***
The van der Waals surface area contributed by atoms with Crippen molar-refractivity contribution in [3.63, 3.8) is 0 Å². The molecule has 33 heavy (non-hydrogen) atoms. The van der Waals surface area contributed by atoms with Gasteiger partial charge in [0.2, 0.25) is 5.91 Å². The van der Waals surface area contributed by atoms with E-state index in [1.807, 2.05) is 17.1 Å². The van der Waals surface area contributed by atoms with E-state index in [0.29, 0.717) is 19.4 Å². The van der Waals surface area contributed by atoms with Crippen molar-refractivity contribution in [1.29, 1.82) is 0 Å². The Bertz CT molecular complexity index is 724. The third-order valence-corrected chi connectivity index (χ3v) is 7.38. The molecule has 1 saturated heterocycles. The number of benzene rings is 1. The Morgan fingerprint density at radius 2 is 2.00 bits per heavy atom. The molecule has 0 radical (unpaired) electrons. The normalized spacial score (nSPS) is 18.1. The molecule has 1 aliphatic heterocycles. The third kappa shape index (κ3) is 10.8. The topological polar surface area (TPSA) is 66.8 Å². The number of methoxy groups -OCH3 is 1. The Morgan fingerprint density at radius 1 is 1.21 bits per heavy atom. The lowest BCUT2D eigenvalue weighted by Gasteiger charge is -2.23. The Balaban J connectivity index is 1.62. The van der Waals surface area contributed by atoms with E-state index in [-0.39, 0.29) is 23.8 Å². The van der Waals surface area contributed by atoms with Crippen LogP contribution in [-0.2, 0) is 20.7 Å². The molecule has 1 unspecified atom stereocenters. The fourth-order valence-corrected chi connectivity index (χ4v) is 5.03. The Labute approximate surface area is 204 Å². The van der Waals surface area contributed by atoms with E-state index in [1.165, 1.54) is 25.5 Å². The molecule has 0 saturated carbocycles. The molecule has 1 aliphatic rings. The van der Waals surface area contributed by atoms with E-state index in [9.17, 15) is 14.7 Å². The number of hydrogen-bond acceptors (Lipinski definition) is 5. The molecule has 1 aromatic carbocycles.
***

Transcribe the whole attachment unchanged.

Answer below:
The van der Waals surface area contributed by atoms with Crippen molar-refractivity contribution in [3.63, 3.8) is 0 Å². The molecule has 33 heavy (non-hydrogen) atoms. The van der Waals surface area contributed by atoms with Gasteiger partial charge in [0.2, 0.25) is 5.91 Å². The van der Waals surface area contributed by atoms with E-state index in [1.807, 2.05) is 17.1 Å². The van der Waals surface area contributed by atoms with E-state index in [0.29, 0.717) is 19.4 Å². The van der Waals surface area contributed by atoms with Crippen molar-refractivity contribution in [1.29, 1.82) is 0 Å². The Bertz CT molecular complexity index is 724. The third-order valence-corrected chi connectivity index (χ3v) is 7.38. The molecule has 1 saturated heterocycles. The number of benzene rings is 1. The Morgan fingerprint density at radius 2 is 2.00 bits per heavy atom. The molecule has 0 radical (unpaired) electrons. The normalized spacial score (nSPS) is 18.1. The molecule has 1 aliphatic heterocycles. The third kappa shape index (κ3) is 10.8. The topological polar surface area (TPSA) is 66.8 Å². The number of methoxy groups -OCH3 is 1. The Morgan fingerprint density at radius 1 is 1.21 bits per heavy atom. The lowest BCUT2D eigenvalue weighted by Gasteiger charge is -2.23. The Balaban J connectivity index is 1.62. The van der Waals surface area contributed by atoms with E-state index in [-0.39, 0.29) is 23.8 Å². The van der Waals surface area contributed by atoms with Crippen LogP contribution in [-0.2, 0) is 20.7 Å². The molecule has 1 unspecified atom stereocenters. The fourth-order valence-corrected chi connectivity index (χ4v) is 5.03. The Labute approximate surface area is 204 Å². The van der Waals surface area contributed by atoms with E-state index in [1.165, 1.54) is 25.5 Å². The molecule has 0 saturated carbocycles. The molecule has 1 aliphatic rings. The van der Waals surface area contributed by atoms with E-state index in [9.17, 15) is 14.7 Å². The number of hydrogen-bond acceptors (Lipinski definition) is 5. The molecule has 1 aromatic carbocycles.